"Kee" Points with Jim Kee, Ph.D.

Markets rallied last week following European Central Bank (ECB) President Mario Draghi’s comments on Thursday that the ECB would do everything within its mandate to preserve the Euro, stating “and believe me, it will be enough” (Financial Times). That’s what markets wanted to hear, and Draghi’s comments succeeded in bringing both Spanish and Italian interest rates (bond yields) down. Spain and Italy are on the short list of bailout contenders, and rising interest rates in those countries greatly exacerbate their problems. Economist Robert Mundell, who in my opinion has offered the most sober and correct analysis of the European crisis thus far, asserted that it is quite clear that Spain will need a bailout, as it has both a banking crisis (due in part to the real estate crash there) and a sovereign debt problem (not helped by negative growth, high unemployment, and rigid labor markets). The ECB needs to “step up,” to quote Mundell, and fulfill its mandate of price stability (of course) but also of banking system stability (CNBC). Markets want to see swift, game-changing moves on the part of European institutions, and I agree. According to Mundell, “There are trillions of dollars out there that are available for coming into Europe if they could just solve this problem of the southern flank of Europe and the weakness of the debts of these countries.” (CNBC) That’s true. There’s no shortage of global money looking for yield in a low-yield world, and Europe could capitalize on this quickly with some bold moves.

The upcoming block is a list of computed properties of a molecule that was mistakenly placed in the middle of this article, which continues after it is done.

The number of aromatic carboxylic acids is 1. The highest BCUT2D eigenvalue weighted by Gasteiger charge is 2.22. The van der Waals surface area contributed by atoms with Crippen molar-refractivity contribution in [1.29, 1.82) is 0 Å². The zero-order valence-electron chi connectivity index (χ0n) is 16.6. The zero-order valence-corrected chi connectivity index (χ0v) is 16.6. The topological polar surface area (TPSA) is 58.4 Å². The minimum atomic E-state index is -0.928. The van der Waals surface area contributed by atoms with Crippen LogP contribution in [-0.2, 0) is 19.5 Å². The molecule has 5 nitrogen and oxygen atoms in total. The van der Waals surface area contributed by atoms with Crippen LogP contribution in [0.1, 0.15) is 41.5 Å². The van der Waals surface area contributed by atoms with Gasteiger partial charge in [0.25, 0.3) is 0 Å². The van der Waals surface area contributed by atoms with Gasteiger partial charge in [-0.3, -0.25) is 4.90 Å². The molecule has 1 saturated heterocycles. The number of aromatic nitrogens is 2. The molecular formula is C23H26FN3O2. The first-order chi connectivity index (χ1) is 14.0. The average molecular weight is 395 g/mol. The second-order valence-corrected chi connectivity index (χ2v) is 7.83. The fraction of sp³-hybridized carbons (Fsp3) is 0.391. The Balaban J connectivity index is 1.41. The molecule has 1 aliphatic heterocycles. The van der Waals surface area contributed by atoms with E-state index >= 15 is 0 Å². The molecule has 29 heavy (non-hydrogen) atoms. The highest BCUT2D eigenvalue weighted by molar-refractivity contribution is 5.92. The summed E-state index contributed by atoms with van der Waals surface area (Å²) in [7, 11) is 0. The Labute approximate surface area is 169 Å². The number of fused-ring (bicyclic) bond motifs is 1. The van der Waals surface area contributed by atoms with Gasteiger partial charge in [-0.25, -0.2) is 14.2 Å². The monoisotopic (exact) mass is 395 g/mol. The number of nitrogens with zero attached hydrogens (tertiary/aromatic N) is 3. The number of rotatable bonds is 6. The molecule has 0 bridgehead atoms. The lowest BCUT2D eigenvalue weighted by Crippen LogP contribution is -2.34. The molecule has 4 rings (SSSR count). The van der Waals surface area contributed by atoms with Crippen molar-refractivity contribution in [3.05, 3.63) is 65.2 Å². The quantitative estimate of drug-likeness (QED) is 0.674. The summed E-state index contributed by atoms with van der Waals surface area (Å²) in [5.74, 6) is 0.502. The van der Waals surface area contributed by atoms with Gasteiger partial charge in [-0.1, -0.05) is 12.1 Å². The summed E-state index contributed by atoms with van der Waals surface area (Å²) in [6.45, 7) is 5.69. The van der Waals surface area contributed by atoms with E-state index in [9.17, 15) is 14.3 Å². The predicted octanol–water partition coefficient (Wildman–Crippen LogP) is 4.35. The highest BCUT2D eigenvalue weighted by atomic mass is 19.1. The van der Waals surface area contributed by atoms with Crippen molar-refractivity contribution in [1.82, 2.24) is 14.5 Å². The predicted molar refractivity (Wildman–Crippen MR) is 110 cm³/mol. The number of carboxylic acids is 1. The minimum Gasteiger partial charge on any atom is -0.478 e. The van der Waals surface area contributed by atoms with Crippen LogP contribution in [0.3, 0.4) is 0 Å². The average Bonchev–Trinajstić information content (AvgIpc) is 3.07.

Back here in the U.S., the big news was the BEA (Bureau of Economic Analysis) “advance estimate” of secondquarter GDP.  The economy grew at an annualized rate of 1.5% for the second quarter. That was in-line with expectations (though a little less then I was expecting). Revisions occur for several years as more complete data come in, but this number is pretty dismal. First quarter GDP growth was 2% (revised upward slightly from 1.9%), so a 1.5% number indicates a slowing. GDP has a strong seasonal component, and the first quarter is usually the weakest (perhaps because of the “rest” that consumers take following the holidays). So a second quarter that is weaker than the first is little grounds for celebration. I think this 1%-2% sluggish growth is what we’re in for until we get clarity on key policy issues. That could take a couple of quarters. Just for reference, the average annual growth rate of the U.S. economy using data going back 150 years is about 3% per year. That includes expansions and contractions. The average growth rate during expansions (which is where we are now) is 4%. So you can see how a 1.5% number stacks up. Of course, the last three expansions have been weak by historical standards, but not this weak.


If you have not had the opportunity to review STMM’s second quarter webcast, I encourage you to do so by clicking here.